The Basics of Growing Organic Vegetables at Home
Growing organic vegetables at home has many benefits for your lifestyle and health. One small herb or vegetable garden can provide greens for your dinner salads and flavorful ingredients to spice up your entrees. Some of my personal favorite garden food varieties are corn, red onions, squash, romaine lettuce, broccoli, beans, parsley, carrots and heirloom tomatoes. Organic herbs and vegetables add freshness to every meal and contribute to a healthy diet. They are simply delectable. It’s a good thing that growing them isn’t as hard as it is made out to be. In fact, most vegetables and herbs are easy to grow! You could say the hardest part is waiting for your harvest! All you need to grow your own herbs and vegetables is a well-designed garden and some basic knowledge of a few variables such as sunlight, spacing, soil and watering. Below is a list of things to look out for when starting and maintaining your vegetable garden using some organic methods. You will discover that growing your own organic vegetables is easy, enjoyable and surprisingly satisfying—especially at harvest time!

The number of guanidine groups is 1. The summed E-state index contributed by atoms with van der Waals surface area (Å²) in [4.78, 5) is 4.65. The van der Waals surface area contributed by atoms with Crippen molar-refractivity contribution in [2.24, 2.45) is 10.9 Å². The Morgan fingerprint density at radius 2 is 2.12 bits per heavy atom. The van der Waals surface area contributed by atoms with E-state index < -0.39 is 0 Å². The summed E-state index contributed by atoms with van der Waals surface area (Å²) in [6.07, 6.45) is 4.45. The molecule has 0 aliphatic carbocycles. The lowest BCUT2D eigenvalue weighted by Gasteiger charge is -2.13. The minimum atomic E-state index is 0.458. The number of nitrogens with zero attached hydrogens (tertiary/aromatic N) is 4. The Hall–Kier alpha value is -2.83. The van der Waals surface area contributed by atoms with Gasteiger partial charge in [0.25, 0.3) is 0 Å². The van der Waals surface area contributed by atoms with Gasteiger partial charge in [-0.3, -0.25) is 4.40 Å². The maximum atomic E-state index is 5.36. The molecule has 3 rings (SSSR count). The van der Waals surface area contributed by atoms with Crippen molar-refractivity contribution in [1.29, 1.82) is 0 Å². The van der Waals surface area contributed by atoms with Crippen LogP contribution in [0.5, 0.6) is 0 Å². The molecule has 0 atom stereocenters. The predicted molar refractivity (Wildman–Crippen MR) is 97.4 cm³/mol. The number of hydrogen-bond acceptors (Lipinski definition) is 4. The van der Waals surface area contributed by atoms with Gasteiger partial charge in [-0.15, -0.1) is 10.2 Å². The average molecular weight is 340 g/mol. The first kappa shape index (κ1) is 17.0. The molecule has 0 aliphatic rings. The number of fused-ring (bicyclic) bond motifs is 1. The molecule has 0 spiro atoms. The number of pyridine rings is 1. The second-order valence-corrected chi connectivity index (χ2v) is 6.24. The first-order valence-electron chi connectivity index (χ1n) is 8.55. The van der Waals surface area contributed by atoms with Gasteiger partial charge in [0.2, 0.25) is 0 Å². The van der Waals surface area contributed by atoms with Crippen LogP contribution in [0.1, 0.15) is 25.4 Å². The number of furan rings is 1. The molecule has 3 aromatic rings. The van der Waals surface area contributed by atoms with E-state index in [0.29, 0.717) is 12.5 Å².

But first, here are some pictures of some of the organically-grown vegetables in my dad's garden. Nice work, dad.
When choosing the location of your garden, whether it’s a raised box or in-ground vegetable garden, the location is key because of one reason: sunlight. Most vegetables require an average of 4-8 hours of direct sunlight per day. And while most will tolerate more, it is best not to undershoot. Plants that are deprived of sunlight will grow up weak and return low yields. Try to place your garden in an open area free from shade. Also, look into the varieties that interest you and find out what their sunlight requirements are so that you can plan accordingly. Fruit-producing plants such as tomatoes, peppers, eggplant and squash generally need more sunlight. However, be cautious about how much sunlight you expose them to as it can get too hot at times in certain regions (in Arizona especially). you do find that a certain part of your garden is getting too much sun, there are multiple options to mitigate this -- installing a shade cloth, misters, or even planting taller sun-loving plants adjacent so these tall plants can cast some shade on the space. Leaf and root vegetables such as lettuce, peas, carrots, onions, kale and Swiss chard are on the lower end of the sunlight requirements. Keep this mind as it comes in handy when planning out the location of your taller plants that will shade other smaller ones around it.